GZoo2 Bar paper accepted in MNRAS
After a lot of hard work by all involved, we are very pleased to say that the Galaxy Zoo2 Bar-Drawing paper has finally been accepted in Monthly Notices of the Royal Society. It will appear on the arXiv tomorrow, and there are links to access the data in the paper, and on my website here and the zooniverse repository.
The paper uses the results of an off-shoot Zooniverse project. This project present users with SDSS GalaxyZoo2 galaxies using the Google Maps interface, and asked the users to preform certain tasks.
Many of the galaxies had been classified by GZoo2 as containing a bar (an elongated structure extending across the center of the galaxy) and the users were asked to measure the bar length and thickness, and determine how the bar and spiral arms were connected, see the image below.
We had over 200 users on this off-shoot project, and ~14,000 unique bar classifications were made! Without your help, this project would have never have taken place. In fact, at the time we started writing the paper, this work contained almost 100 *times* more galaxies than any previous bar-galaxy research paper! Our statistics were overwhelming.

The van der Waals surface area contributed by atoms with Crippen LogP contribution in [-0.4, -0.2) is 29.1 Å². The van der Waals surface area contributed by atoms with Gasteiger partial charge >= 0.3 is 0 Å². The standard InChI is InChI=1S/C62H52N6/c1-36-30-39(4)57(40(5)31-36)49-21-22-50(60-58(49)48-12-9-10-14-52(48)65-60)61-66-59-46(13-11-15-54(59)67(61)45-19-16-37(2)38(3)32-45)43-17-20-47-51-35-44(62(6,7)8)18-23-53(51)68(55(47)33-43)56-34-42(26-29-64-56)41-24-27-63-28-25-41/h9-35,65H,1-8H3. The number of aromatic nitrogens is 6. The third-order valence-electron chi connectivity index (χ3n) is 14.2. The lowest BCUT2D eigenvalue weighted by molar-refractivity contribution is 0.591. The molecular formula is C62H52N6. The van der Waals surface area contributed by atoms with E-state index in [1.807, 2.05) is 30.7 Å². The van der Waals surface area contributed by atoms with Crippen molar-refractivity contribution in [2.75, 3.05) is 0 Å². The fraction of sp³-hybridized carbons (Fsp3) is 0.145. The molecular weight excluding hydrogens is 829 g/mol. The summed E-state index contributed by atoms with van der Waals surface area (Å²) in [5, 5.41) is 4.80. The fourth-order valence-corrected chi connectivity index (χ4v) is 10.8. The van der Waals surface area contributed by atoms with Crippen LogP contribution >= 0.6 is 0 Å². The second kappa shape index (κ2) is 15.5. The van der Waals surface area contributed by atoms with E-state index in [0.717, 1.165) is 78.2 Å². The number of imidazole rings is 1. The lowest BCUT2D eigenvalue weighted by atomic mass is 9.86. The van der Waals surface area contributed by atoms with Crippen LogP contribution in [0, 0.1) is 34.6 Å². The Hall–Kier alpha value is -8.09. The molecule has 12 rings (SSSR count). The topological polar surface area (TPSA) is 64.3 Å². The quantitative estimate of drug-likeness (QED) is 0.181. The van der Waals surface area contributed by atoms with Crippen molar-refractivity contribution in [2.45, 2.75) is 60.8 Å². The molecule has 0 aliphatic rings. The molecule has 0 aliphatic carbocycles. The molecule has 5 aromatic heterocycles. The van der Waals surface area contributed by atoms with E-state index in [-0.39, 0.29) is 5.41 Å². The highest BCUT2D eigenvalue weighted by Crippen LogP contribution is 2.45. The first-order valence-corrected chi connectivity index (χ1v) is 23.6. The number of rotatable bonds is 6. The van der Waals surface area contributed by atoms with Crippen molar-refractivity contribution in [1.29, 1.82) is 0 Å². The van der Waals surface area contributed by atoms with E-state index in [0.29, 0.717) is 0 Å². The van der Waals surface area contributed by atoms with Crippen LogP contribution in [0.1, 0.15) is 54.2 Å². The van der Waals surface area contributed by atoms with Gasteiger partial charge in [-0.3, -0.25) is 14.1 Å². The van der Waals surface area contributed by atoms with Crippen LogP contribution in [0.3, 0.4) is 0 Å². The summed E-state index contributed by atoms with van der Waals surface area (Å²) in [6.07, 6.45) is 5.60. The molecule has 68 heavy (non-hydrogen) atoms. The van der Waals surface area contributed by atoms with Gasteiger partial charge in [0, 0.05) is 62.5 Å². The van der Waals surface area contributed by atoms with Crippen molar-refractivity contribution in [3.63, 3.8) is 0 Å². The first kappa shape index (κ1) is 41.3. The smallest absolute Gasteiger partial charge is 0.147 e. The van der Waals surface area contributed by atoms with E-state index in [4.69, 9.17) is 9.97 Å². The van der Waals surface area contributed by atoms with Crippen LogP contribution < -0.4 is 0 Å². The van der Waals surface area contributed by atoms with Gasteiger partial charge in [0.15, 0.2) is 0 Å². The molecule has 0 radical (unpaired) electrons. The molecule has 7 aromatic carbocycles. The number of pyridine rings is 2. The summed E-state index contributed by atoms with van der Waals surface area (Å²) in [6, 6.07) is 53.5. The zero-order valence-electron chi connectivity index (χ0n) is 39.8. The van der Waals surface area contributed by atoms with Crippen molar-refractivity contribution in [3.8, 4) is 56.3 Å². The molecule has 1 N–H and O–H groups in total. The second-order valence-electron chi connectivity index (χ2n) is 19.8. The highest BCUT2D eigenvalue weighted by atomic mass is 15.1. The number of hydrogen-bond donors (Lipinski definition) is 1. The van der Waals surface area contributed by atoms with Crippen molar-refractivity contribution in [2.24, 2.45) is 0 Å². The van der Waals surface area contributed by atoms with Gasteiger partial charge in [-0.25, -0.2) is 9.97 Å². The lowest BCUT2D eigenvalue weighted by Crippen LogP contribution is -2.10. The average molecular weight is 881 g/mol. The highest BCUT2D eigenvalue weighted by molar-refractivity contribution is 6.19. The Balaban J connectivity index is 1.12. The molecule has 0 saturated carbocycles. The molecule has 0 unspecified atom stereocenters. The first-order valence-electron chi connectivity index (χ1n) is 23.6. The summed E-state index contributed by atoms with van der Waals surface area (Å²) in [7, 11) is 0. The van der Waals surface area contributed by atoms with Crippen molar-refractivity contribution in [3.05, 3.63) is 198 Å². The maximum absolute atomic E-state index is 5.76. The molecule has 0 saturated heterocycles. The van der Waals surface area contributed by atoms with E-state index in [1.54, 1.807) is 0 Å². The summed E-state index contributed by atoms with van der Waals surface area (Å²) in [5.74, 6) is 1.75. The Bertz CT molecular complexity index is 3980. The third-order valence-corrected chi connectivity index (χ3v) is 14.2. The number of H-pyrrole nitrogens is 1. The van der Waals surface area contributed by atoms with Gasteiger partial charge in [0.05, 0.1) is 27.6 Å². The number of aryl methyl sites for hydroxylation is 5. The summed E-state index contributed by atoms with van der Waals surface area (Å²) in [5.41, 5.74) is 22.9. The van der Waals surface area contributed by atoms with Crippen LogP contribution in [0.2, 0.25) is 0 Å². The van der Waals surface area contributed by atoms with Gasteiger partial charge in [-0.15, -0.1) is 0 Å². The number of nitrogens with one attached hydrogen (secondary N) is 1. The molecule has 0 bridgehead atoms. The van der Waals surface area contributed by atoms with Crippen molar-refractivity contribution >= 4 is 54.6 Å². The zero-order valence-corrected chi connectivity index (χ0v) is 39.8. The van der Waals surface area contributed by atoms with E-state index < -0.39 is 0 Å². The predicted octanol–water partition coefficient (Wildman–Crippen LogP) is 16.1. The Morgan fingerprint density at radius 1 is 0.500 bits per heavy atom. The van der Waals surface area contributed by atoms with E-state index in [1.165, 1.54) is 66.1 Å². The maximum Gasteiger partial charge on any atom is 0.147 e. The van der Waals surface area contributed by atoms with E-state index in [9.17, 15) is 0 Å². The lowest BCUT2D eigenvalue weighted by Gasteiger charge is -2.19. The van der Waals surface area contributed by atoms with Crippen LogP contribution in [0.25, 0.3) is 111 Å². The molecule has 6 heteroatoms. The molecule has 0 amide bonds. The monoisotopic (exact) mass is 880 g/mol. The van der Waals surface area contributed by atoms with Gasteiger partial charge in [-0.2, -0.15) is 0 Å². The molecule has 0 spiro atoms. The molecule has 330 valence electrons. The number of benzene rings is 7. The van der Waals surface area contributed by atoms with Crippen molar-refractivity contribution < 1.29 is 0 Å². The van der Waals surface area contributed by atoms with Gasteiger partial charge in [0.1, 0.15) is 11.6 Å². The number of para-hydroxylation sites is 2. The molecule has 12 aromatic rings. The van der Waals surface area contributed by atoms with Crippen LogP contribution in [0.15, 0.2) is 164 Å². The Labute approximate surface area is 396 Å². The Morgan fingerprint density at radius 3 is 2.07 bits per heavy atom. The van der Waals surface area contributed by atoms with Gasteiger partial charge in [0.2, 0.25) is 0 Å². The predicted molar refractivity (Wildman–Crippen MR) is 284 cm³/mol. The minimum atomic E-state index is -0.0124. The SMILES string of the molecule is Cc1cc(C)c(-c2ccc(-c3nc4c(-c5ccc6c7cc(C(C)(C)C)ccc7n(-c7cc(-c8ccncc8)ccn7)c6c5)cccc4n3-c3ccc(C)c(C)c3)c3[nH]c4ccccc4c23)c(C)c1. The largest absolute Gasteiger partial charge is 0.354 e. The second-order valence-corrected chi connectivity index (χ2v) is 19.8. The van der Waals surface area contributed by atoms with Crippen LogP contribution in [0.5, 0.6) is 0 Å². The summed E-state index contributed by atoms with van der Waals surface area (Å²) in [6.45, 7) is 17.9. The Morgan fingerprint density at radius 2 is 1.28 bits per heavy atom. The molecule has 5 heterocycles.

We found many interesting features, some were already known, but were placed on a far more rigorous footing, and others were new. For example, longer bars inhabit redder disk galaxies and
the bars themselves are redder, and that the bluest galaxies host the smallest galactic
bars; and we found that galaxies whose bars are directly connected to the spiral arms are preferentially bluer and that these galaxies host typically shorter bars. We also compared our results with previous observational works, and with simulations. E.g. a figure showing the bar length measurement against the galaxy color (as measured by the SDSS) can be seen below.
For those of you desperate for a sneak-peak before tomorrow, you can find our paper here.
We thank all of the volunteers again, for making this project such a success.
Ben [on behalf of the bar team]
Congrats to all the citizen scientists!
It was a wonderful project to be part of. Wonderful job everyone!